Internal Affairs Investigation Not Protected By First Amendment

Under the Supreme Court’s decision in Garcetti v. Ceballos, 547 U.S. 410 (2006), public employees have no free speech right when they “make statements pursuant to their official duties.” In other words, the Constitution provides no protection to an employee for speech that is part of the job, and the employer is constitutionally free to discipline the employee for the speech, even if the speech is truthful.

A lawsuit brought by O’Fallon, Missouri police officer David Buehrle shows the extent of the Garcetti rule. In July 2005, the Police Chief assigned Buehrle to work at City Hall and conduct certain investigations at the request of the mayor. The mayor assigned Buehrle to investigate thefts of funds by the former court clerk, missing City property, an issue involving developers and their relationship with City employees, the destruction of computer files, and a tow company contract.

After working at City Hall for several months, Buehrle made a report of his findings to the City’s Board of Aldermen, which asked Buehrle to make a report of his findings at a closed session meeting on January 26, 2006. The City Administrator believed Buerhle’s report was inappropriate, and later told the Chief that he would not allow the promotion of Buehrle as long as he was City Administrator. After a series of occasions when he was either not promoted or transferred, Buehrle brought a First Amendment free speech lawsuit against the City, alleging his treatment was in retaliation for his report to the Board of Aldermen.

A federal trial court found that Buehrle’s report, even though it may have been about a matter of public interest, was unprotected by the First Amendment under Garcetti. The Court held that “it is undisputed in this case that Buehrle, as a patrol officer assigned to City Hall, had been given a special assignment by the Mayor to investigate allegations of wrongdoing by internal employees and former employees of the City, and that he was specifically commissioned by the Board of Aldermen to give the presentation on what he had been investigating during this special assignment and what information he had uncovered. Buehrle testified that he sought the City Administrator’s advice on how to make a presentation to the Board of Aldermen and the Administrator advised him to ‘give a synopsis as to where things were at…or a conclusion as to what maybe could be done to prevent the issues. Buehrle also testified that the report he provided to the Board of Aldermen discussed each issue briefly and offered either a conclusion or possible solution for each issue.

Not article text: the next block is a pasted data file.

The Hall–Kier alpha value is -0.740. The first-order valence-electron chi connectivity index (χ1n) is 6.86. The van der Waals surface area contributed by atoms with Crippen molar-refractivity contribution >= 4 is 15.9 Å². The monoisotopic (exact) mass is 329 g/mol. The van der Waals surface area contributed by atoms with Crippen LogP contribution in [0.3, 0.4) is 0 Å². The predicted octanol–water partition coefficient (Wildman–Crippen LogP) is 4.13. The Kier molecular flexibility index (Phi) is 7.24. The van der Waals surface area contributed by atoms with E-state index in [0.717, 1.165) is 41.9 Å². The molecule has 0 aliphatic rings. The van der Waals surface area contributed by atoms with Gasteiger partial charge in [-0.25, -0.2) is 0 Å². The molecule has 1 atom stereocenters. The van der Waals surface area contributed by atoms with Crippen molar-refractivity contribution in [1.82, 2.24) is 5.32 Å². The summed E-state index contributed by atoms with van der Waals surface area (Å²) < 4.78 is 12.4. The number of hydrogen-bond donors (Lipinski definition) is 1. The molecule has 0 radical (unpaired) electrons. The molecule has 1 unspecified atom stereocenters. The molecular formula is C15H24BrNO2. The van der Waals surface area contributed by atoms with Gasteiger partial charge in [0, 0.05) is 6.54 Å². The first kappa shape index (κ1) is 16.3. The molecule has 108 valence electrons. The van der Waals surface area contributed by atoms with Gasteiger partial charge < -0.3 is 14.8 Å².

“Buehrle conducted his investigations and prepared and delivered his report to the Board of Aldermen as a function of his job assignment to conduct investigations at City Hall, and per his own testimony, the solutions and recommendations he provided to the Board of Aldermen during his report were also within that assignment. It is therefore undisputed that Buehrle did not speak as a citizen when he made his report to the Board of Aldermen, and that he has no cause of action based on the Administrator’s reaction to the report. That the Administrator felt that Buehrle overstepped his bounds in making the speech does not change the fact that he spoke as a public employee. The controlling factor is whether the expressions were made pursuant to the employee’s duties, not whether the employer ultimately approved of the expressions or related actions.”

Buehrle v. City of O’Fallon, Mo., 2011 WL 2708495 (E.D. Mo. 2011).

This article appears in the September 2011 issue